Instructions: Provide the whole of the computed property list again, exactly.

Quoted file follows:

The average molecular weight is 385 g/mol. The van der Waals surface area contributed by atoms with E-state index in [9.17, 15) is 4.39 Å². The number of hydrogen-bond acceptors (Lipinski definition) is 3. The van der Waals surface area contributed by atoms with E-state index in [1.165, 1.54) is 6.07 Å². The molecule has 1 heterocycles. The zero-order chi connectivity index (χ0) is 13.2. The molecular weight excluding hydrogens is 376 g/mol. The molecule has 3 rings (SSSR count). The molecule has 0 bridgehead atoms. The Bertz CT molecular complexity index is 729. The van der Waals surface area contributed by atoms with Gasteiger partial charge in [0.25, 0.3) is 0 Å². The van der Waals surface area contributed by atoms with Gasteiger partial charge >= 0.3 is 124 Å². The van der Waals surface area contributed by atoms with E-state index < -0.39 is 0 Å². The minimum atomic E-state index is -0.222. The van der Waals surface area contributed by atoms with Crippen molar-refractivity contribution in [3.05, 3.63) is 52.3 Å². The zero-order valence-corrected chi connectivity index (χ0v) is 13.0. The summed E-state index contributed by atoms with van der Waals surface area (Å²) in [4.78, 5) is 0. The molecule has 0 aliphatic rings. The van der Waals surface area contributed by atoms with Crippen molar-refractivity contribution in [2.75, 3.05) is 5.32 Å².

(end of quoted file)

The average molecular weight is 385 g/mol. The van der Waals surface area contributed by atoms with E-state index in [9.17, 15) is 4.39 Å². The number of hydrogen-bond acceptors (Lipinski definition) is 3. The van der Waals surface area contributed by atoms with E-state index in [1.165, 1.54) is 6.07 Å². The molecule has 1 heterocycles. The zero-order chi connectivity index (χ0) is 13.2. The molecular weight excluding hydrogens is 376 g/mol. The molecule has 3 rings (SSSR count). The molecule has 0 bridgehead atoms. The Bertz CT molecular complexity index is 729. The van der Waals surface area contributed by atoms with Gasteiger partial charge in [0.25, 0.3) is 0 Å². The van der Waals surface area contributed by atoms with Gasteiger partial charge >= 0.3 is 124 Å². The van der Waals surface area contributed by atoms with E-state index < -0.39 is 0 Å². The minimum atomic E-state index is -0.222. The van der Waals surface area contributed by atoms with Crippen molar-refractivity contribution in [3.05, 3.63) is 52.3 Å². The zero-order valence-corrected chi connectivity index (χ0v) is 13.0. The summed E-state index contributed by atoms with van der Waals surface area (Å²) in [4.78, 5) is 0. The molecule has 0 aliphatic rings. The van der Waals surface area contributed by atoms with Crippen molar-refractivity contribution in [2.75, 3.05) is 5.32 Å².